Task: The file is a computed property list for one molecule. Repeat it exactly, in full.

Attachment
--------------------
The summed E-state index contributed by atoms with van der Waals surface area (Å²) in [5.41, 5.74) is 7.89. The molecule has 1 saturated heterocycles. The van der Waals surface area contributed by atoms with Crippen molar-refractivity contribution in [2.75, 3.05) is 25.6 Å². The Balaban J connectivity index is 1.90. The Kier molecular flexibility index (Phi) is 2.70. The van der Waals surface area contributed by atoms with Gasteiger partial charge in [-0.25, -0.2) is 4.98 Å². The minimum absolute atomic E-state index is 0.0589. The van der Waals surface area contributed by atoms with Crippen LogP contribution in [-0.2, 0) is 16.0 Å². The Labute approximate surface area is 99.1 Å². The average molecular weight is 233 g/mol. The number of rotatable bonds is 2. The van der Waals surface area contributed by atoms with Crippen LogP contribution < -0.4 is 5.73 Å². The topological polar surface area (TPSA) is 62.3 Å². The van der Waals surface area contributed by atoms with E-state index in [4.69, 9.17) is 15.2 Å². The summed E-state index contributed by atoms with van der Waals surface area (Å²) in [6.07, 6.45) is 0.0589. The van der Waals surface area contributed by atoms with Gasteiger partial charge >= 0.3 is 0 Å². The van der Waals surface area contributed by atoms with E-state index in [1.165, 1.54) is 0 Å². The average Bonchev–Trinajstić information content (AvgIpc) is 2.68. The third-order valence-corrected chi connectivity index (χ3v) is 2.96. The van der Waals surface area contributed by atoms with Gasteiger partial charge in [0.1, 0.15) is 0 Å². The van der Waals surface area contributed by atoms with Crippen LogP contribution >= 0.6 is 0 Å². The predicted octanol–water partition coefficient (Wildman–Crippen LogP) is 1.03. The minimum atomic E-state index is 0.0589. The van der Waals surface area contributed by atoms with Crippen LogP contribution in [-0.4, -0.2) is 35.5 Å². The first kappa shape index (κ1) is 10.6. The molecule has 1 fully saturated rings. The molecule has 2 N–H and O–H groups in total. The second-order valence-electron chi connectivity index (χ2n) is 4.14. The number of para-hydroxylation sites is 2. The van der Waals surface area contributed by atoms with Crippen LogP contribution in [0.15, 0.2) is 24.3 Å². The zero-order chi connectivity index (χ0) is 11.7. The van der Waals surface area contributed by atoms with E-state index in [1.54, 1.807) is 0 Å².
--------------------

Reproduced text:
The summed E-state index contributed by atoms with van der Waals surface area (Å²) in [5.41, 5.74) is 7.89. The molecule has 1 saturated heterocycles. The van der Waals surface area contributed by atoms with Crippen molar-refractivity contribution in [2.75, 3.05) is 25.6 Å². The Balaban J connectivity index is 1.90. The Kier molecular flexibility index (Phi) is 2.70. The van der Waals surface area contributed by atoms with Gasteiger partial charge in [-0.25, -0.2) is 4.98 Å². The minimum absolute atomic E-state index is 0.0589. The van der Waals surface area contributed by atoms with Crippen LogP contribution in [-0.2, 0) is 16.0 Å². The Labute approximate surface area is 99.1 Å². The average molecular weight is 233 g/mol. The number of rotatable bonds is 2. The van der Waals surface area contributed by atoms with Crippen LogP contribution < -0.4 is 5.73 Å². The topological polar surface area (TPSA) is 62.3 Å². The van der Waals surface area contributed by atoms with E-state index in [4.69, 9.17) is 15.2 Å². The summed E-state index contributed by atoms with van der Waals surface area (Å²) in [6.07, 6.45) is 0.0589. The van der Waals surface area contributed by atoms with Gasteiger partial charge >= 0.3 is 0 Å². The van der Waals surface area contributed by atoms with E-state index in [1.165, 1.54) is 0 Å². The average Bonchev–Trinajstić information content (AvgIpc) is 2.68. The third-order valence-corrected chi connectivity index (χ3v) is 2.96. The van der Waals surface area contributed by atoms with Gasteiger partial charge in [0.1, 0.15) is 0 Å². The van der Waals surface area contributed by atoms with Crippen LogP contribution >= 0.6 is 0 Å². The predicted octanol–water partition coefficient (Wildman–Crippen LogP) is 1.03. The minimum atomic E-state index is 0.0589. The van der Waals surface area contributed by atoms with Crippen LogP contribution in [-0.4, -0.2) is 35.5 Å². The first kappa shape index (κ1) is 10.6. The molecule has 1 fully saturated rings. The molecule has 2 N–H and O–H groups in total. The second-order valence-electron chi connectivity index (χ2n) is 4.14. The number of para-hydroxylation sites is 2. The van der Waals surface area contributed by atoms with Crippen LogP contribution in [0.15, 0.2) is 24.3 Å². The zero-order chi connectivity index (χ0) is 11.7. The van der Waals surface area contributed by atoms with E-state index in [1.54, 1.807) is 0 Å².